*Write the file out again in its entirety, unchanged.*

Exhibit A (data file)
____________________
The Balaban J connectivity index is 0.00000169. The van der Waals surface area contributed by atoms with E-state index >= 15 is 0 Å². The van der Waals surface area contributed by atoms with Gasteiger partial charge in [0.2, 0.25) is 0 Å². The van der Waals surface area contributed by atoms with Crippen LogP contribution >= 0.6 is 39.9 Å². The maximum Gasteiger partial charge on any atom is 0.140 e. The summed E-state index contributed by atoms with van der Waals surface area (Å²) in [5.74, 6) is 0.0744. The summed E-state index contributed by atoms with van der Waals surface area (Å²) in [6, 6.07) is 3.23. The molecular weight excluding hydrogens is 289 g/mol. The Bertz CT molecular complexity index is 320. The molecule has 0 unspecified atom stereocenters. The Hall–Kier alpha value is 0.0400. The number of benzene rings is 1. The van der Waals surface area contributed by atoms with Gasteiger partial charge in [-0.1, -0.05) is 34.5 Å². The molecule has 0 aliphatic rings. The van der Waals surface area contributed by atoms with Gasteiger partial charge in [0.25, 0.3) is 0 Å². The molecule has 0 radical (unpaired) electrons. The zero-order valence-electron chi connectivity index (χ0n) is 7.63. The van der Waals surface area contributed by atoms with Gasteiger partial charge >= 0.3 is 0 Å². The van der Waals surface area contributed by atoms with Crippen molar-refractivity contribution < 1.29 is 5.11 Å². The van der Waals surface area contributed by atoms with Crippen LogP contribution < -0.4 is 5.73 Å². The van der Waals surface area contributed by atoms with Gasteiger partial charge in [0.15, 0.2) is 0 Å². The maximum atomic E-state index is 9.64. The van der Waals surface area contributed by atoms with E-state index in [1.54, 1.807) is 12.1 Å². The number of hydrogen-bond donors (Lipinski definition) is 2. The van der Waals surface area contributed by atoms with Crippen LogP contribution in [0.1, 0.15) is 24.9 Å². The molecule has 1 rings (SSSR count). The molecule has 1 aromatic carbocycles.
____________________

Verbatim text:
The Balaban J connectivity index is 0.00000169. The van der Waals surface area contributed by atoms with E-state index >= 15 is 0 Å². The van der Waals surface area contributed by atoms with Gasteiger partial charge in [0.2, 0.25) is 0 Å². The van der Waals surface area contributed by atoms with Crippen LogP contribution >= 0.6 is 39.9 Å². The maximum Gasteiger partial charge on any atom is 0.140 e. The summed E-state index contributed by atoms with van der Waals surface area (Å²) in [5.74, 6) is 0.0744. The summed E-state index contributed by atoms with van der Waals surface area (Å²) in [6, 6.07) is 3.23. The molecular weight excluding hydrogens is 289 g/mol. The Bertz CT molecular complexity index is 320. The molecule has 0 unspecified atom stereocenters. The Hall–Kier alpha value is 0.0400. The number of benzene rings is 1. The van der Waals surface area contributed by atoms with Gasteiger partial charge in [-0.1, -0.05) is 34.5 Å². The molecule has 0 aliphatic rings. The van der Waals surface area contributed by atoms with Gasteiger partial charge in [0.25, 0.3) is 0 Å². The molecule has 0 radical (unpaired) electrons. The zero-order valence-electron chi connectivity index (χ0n) is 7.63. The van der Waals surface area contributed by atoms with Gasteiger partial charge >= 0.3 is 0 Å². The van der Waals surface area contributed by atoms with Crippen molar-refractivity contribution < 1.29 is 5.11 Å². The van der Waals surface area contributed by atoms with Crippen LogP contribution < -0.4 is 5.73 Å². The van der Waals surface area contributed by atoms with Gasteiger partial charge in [0.15, 0.2) is 0 Å². The maximum atomic E-state index is 9.64. The van der Waals surface area contributed by atoms with E-state index in [1.54, 1.807) is 12.1 Å². The number of hydrogen-bond donors (Lipinski definition) is 2. The van der Waals surface area contributed by atoms with Crippen LogP contribution in [0.1, 0.15) is 24.9 Å². The molecule has 1 rings (SSSR count). The molecule has 1 aromatic carbocycles.